# Proof that a uniformly continuous function on an open interval is bounded

• Apr 1st 2011, 01:33 AM
moses
Proof that a uniformly continuous function on an open interval is bounded
I'm trying to prove that if $\displaystyle f$ if is uniformly continuous on the inteval $\displaystyle (a,b)$ then it is bounded on the interval.

I thought to prove it by contradiction - assuming that there exists a uniformly continuous function $\displaystyle f$ on $\displaystyle (a,b)$ that is not bounded, and see that that leads to a contradiction.

Basically if $\displaystyle f$ isn't bounded, then there must be a point $\displaystyle c$ in $\displaystyle (a,b)$such that at $\displaystyle c$ $\displaystyle lim f$ = infinity. Therefore in any the neighborhood of the limit we can always find two values of the function which are very far away from each other, contradicting the assumption that $\displaystyle f$ is uniformly continuous.

Is this the right direction? And if it is, how do I got about formalizing it?

• Apr 1st 2011, 04:28 AM
girdav
It's the idea indeed. A point on which the limit is infinite can only be a or b.
Assume that f is not bounded. We can find a sequence $\displaystyle \left\{x_n\right\}$ such that $\displaystyle |f(x_n)|\geq n$.
You can extract from $\displaystyle \left\{x_n\right\}$ a Cauchy subsequence since it's a bounded one. $\displaystyle |f|$ is also uniformly continuous hence $\displaystyle \left\{|f(x_n)|\right\}$ is also a Cauchy sequence. We get a contradiction.
• Apr 1st 2011, 04:58 AM
moses
I'm afraid I haven't learned anything about sequences yet...is there another way?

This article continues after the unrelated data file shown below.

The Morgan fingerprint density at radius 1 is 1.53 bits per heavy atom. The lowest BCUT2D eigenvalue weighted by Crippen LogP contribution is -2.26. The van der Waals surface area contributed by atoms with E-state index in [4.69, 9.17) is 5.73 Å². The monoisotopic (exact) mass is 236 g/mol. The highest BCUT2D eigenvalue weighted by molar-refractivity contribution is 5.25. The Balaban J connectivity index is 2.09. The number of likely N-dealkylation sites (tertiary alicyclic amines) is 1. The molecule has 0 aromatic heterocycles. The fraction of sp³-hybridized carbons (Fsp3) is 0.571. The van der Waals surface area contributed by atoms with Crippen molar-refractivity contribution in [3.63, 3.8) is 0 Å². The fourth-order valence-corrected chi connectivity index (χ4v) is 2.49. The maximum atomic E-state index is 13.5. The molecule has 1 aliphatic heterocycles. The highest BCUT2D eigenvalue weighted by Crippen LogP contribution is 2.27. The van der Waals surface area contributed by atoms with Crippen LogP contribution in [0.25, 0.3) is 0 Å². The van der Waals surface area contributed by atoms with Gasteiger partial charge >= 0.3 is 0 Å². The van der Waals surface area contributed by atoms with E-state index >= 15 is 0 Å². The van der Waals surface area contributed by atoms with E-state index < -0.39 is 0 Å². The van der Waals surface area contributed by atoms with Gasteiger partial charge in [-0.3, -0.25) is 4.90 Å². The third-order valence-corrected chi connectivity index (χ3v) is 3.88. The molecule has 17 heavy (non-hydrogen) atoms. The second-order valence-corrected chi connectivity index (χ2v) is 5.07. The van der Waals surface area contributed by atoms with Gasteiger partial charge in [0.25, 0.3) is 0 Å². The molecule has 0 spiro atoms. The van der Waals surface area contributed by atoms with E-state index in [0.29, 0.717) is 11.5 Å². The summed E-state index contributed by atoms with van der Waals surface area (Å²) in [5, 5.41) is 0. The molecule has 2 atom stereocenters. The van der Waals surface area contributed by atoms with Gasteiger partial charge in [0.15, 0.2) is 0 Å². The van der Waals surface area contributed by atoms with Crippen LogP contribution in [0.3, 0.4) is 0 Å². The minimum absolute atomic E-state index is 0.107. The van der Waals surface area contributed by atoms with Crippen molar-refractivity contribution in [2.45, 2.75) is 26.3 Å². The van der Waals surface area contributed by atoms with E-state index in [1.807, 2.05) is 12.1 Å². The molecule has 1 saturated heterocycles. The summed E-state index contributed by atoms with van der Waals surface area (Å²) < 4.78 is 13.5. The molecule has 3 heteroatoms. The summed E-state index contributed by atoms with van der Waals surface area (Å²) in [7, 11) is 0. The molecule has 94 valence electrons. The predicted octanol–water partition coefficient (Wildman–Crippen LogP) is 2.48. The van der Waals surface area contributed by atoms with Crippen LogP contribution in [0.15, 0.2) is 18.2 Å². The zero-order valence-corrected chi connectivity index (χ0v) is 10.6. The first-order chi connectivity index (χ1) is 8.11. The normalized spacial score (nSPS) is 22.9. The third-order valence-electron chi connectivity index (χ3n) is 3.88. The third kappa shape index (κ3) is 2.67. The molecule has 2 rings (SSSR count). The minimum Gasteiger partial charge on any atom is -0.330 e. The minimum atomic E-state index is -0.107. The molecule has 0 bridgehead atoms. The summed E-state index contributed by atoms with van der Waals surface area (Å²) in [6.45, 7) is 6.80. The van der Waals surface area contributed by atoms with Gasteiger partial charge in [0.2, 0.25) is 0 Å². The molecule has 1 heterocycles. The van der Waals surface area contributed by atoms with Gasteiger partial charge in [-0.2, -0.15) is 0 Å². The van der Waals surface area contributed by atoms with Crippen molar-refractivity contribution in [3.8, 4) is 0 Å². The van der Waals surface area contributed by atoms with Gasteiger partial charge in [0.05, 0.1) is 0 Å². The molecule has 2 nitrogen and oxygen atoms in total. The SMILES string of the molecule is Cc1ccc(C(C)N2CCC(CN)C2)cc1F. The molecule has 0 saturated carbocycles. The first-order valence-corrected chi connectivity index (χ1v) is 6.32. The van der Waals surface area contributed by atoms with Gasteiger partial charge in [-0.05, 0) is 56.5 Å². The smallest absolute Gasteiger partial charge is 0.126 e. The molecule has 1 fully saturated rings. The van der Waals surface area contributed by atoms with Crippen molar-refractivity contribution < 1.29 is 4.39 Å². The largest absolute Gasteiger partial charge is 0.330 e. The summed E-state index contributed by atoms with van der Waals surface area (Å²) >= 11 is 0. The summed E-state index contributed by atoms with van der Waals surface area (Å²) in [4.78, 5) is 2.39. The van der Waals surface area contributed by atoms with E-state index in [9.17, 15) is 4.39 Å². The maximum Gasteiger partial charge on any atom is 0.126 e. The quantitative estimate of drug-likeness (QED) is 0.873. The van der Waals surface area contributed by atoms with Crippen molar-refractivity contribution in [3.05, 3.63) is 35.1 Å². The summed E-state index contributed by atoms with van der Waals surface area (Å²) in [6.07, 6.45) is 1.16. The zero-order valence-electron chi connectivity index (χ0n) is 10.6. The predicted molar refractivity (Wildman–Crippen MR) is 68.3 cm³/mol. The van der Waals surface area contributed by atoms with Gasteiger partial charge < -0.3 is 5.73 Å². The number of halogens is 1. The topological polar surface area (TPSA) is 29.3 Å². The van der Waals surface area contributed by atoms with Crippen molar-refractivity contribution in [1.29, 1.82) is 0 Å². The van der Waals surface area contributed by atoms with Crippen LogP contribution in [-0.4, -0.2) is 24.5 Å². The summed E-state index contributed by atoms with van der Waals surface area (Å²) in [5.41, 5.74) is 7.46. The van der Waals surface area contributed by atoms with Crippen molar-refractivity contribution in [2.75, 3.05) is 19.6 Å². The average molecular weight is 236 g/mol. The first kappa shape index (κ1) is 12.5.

• Apr 2nd 2011, 03:15 AM
girdav
We will show the result in the case $\displaystyle (a,b)=(0,1)$. We apply the definition of uniform continuity for $\displaystyle \varepsilon =1$. We get a $\displaystyle \delta$ such that if $\displaystyle x,y\in (0,1)$ and $\displaystyle |x-y|\leq \delta$ then $\displaystyle |f(x)-f(y)|\leq 1$. We choose an integer $\displaystyle n_0$ such that $\displaystyle \dfrac 1{n_0}\leq \delta$. We put $\displaystyle x_j := \dfrac j{n_0}$ for $\displaystyle j\in\left\{1,\ldots,n_0-1\right\}$. For $\displaystyle x\in (0,1)$, exists $\displaystyle j \in\left\{1,\ldots,n_0-1\right\}$ such that $\displaystyle |x-x_j|\leq\dfrac 1{n_0}\leq \delta$. Hence we get $\displaystyle \displaystyle|f(x)| \leq |f(x)-f(x_j)|+|f(x_j)|\leq 1+\max_{1\leq j\leq n_0-1}|f(x_j)|$, a bound which doesn't depend on $\displaystyle x$.
• Apr 3rd 2011, 04:32 AM
moses
Quote:

Originally Posted by girdav
For $\displaystyle x\in (0,1)$, exists $\displaystyle j \in\left\{1,\ldots,n_0-1\right\}$ such that $\displaystyle |x-x_j|\leq\dfrac 1{n_0}\leq \delta$. Hence we get $\displaystyle \displaystyle|f(x)| \leq |f(x)-f(x_j)|+|f(x_j)|\leq 1+\max_{1\leq j\leq n_0-1}|f(x_j)|$, a bound which doesn't depend on $\displaystyle x$.

I'm not sure I understand why $\displaystyle |x-x_j|\leq\dfrac 1{n_0}\leq \delta$ necessarily...
• Apr 3rd 2011, 05:30 AM
Plato
Quote:

Originally Posted by moses
I'm not sure I understand why $\displaystyle |x-x_j|\leq\dfrac 1{n_0}\leq \delta$ necessarily...

Given $\displaystyle \delta > 0$, we can find a positive integer such that $\displaystyle \frac{1}{n_0}<\delta$.
Look at the collection $\displaystyle x_j=\frac{j}{n_0},~j=0,1,\cdots,n$.
They partition the interval $\displaystyle [0,1]$ into subintervals of length $\displaystyle \frac{1}{n_0}$.
So if $\displaystyle x\in (0,1)$ it is in one of the subintervals.